A much-debated municipal accommodation tax approved by council just last week goes into effect Friday.
The town will begin applying a tax of two per cent as a starting point, increasing it to four per cent by 2025, for all accommodations with five rooms or more.
It was agreed the tax will not be levied on rooms that were reserved before July 1.
The goal of the tax is to fund tourism marketing programs, and “future tourism initiatives.”
Legislation governing the tax specifies the maximum the town can keep is 50 per cent, which it has chosen to do, the other half going to the tourism branch of the Niagara-on-the-Lake Chamber of Commerce as the destination marketing organization (DMO), to be spent on marketing programs. The town’s portion will go into a special reserve, to fund tourism-related capital projects.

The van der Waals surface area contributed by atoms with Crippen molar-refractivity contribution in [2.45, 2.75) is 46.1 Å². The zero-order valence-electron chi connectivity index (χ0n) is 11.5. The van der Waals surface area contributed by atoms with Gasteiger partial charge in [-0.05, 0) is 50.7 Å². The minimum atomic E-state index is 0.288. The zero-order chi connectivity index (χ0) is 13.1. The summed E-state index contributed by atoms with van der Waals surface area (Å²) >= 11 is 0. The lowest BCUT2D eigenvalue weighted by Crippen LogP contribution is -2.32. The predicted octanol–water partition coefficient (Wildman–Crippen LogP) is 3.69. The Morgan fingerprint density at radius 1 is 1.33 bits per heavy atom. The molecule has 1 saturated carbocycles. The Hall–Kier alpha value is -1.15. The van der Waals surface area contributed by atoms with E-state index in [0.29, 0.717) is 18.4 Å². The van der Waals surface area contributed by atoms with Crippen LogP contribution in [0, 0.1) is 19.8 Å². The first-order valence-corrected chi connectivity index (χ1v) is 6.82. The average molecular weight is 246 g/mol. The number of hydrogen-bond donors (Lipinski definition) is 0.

Councillors were told by the town’s corporate services director Kyle Freeborn that Niagara Falls gives 95 per cent of MAT revenue to its DMO, St. Catharines is a 60/40 split, and other Ontario municipalities give 100 per cent of the accommodation tax revenue to fund tourism marketing.
The only project agreed to at this point to be funded by the town’s 50 per cent is $100,000 put aside for the NOTL Museum’s expansion project, Freeborn said.
A small advisory group of tourism stakeholders was consulted to help with the terms of the program, and another committee will be created to include up to nine tourism stakeholders to assist town staff with “governance processes,” including how the town’s portion of the money can be spent.
It has to be used to fund new tourism capital projects, and cannot replace any money already currently being spent by the town, explains Minerva Ward, president and CEO of the chamber, which will provide representation on the governance committee.